The Startup Founder Perspective
A “billion-dollar idea” pops into your head. You start a business. You do it in your free time while you’re still working your day job. You tell yourself you’ll quit once you’re able to make enough money to support yourself. This approach to starting a business is completely natural and isn’t a bad idea. You’re able to test a market and see if you like running a business all while you’re still able to feed, clothe and house yourself and your family.
What’s the problem with starting a business this way? Nothing (more on this later)…Unless you’re taking money from an investor.
The Investor Perspective
Imagine you’re an investor. You give a company with the “billion-dollar idea” $50,000. Your expectation is that your investment, said “billion-dollar idea,” will return that money and hopefully [tons] more in the future. Would you want members of that company working on anything else?
The (More on This Later)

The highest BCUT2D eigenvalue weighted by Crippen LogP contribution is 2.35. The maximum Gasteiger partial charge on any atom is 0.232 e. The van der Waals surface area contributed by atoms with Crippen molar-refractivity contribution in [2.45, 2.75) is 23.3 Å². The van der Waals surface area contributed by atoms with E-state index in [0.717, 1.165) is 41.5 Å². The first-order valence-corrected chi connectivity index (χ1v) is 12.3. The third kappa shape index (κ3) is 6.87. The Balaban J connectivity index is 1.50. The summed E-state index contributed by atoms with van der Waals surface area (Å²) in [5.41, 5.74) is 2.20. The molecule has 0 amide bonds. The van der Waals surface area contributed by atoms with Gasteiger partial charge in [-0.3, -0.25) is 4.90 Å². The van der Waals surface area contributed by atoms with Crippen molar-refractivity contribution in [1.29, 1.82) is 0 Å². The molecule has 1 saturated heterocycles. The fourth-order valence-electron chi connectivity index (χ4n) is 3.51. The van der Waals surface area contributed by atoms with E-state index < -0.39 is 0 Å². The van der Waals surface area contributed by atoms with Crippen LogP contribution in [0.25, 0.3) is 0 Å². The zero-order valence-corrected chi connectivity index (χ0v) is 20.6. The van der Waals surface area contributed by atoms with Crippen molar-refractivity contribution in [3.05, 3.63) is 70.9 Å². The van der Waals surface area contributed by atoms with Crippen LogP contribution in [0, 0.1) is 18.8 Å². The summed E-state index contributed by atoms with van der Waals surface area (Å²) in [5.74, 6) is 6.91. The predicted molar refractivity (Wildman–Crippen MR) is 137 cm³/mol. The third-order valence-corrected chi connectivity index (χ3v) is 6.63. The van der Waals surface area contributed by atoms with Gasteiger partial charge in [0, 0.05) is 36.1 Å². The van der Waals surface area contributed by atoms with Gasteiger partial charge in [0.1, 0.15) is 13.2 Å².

Returning to the founder. I stated that there is nothing wrong with keeping your day job, but I want to clarify my statement by saying that although there is nothing wrong it can be detrimental to success. The problem in this situation is that your attention will always be split between two (or more) equally important business priorities. You’re never giving 100% of your direct and indirect attention to one thing. As a result, both will never be as successful as they could be.
The UpTech Reality
So returning to the question at hand. Why do we ask for a full-time commitment from our founders? Focus. Focusing is difficult enough as a founder of a new business. We want your full attention on your business as an investment of ours.
Our level of investment in your startup ensures you and your team will be fully committed to the task at hand during our program. You will work 100% toward fine-tuning your business model and becoming an investable company. We know this results in happier founders and better business results.